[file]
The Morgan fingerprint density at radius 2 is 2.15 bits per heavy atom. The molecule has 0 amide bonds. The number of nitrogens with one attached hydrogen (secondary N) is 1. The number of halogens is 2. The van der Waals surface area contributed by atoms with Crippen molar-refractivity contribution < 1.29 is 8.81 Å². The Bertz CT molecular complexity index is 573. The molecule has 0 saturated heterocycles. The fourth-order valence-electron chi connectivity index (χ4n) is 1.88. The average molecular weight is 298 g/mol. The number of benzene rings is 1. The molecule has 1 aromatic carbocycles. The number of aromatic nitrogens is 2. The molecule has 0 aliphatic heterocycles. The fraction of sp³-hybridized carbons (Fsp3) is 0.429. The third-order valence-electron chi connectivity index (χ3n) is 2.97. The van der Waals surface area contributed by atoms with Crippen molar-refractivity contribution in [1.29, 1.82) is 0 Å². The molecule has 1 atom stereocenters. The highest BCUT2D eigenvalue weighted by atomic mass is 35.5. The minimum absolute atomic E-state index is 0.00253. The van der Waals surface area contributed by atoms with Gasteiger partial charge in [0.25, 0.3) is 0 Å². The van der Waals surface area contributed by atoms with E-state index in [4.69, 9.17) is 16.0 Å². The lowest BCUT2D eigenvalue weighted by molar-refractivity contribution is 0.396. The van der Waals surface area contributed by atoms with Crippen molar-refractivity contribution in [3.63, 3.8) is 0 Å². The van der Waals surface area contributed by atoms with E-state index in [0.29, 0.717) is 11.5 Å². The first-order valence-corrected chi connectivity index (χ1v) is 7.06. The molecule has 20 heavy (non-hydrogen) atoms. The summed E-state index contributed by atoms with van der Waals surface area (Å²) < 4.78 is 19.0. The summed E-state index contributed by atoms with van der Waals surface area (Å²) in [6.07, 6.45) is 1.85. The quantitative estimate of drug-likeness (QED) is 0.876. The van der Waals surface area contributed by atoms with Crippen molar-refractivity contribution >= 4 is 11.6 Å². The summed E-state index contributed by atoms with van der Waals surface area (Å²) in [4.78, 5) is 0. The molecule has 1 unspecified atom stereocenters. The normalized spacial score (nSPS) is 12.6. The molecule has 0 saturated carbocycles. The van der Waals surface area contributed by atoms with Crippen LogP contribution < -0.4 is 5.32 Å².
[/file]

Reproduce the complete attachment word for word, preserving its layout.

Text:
The Morgan fingerprint density at radius 2 is 2.15 bits per heavy atom. The molecule has 0 amide bonds. The number of nitrogens with one attached hydrogen (secondary N) is 1. The number of halogens is 2. The van der Waals surface area contributed by atoms with Crippen molar-refractivity contribution < 1.29 is 8.81 Å². The Bertz CT molecular complexity index is 573. The molecule has 0 saturated heterocycles. The fourth-order valence-electron chi connectivity index (χ4n) is 1.88. The average molecular weight is 298 g/mol. The number of benzene rings is 1. The molecule has 1 aromatic carbocycles. The number of aromatic nitrogens is 2. The molecule has 0 aliphatic heterocycles. The fraction of sp³-hybridized carbons (Fsp3) is 0.429. The third-order valence-electron chi connectivity index (χ3n) is 2.97. The van der Waals surface area contributed by atoms with Crippen molar-refractivity contribution in [1.29, 1.82) is 0 Å². The molecule has 1 atom stereocenters. The highest BCUT2D eigenvalue weighted by atomic mass is 35.5. The minimum absolute atomic E-state index is 0.00253. The van der Waals surface area contributed by atoms with Gasteiger partial charge in [0.25, 0.3) is 0 Å². The van der Waals surface area contributed by atoms with E-state index in [4.69, 9.17) is 16.0 Å². The lowest BCUT2D eigenvalue weighted by molar-refractivity contribution is 0.396. The van der Waals surface area contributed by atoms with Crippen molar-refractivity contribution in [3.63, 3.8) is 0 Å². The van der Waals surface area contributed by atoms with E-state index in [0.29, 0.717) is 11.5 Å². The first-order valence-corrected chi connectivity index (χ1v) is 7.06. The molecule has 20 heavy (non-hydrogen) atoms. The summed E-state index contributed by atoms with van der Waals surface area (Å²) < 4.78 is 19.0. The summed E-state index contributed by atoms with van der Waals surface area (Å²) in [6.07, 6.45) is 1.85. The quantitative estimate of drug-likeness (QED) is 0.876. The van der Waals surface area contributed by atoms with Crippen molar-refractivity contribution >= 4 is 11.6 Å². The summed E-state index contributed by atoms with van der Waals surface area (Å²) in [4.78, 5) is 0. The molecule has 1 unspecified atom stereocenters. The normalized spacial score (nSPS) is 12.6. The molecule has 0 saturated carbocycles. The van der Waals surface area contributed by atoms with Crippen LogP contribution < -0.4 is 5.32 Å².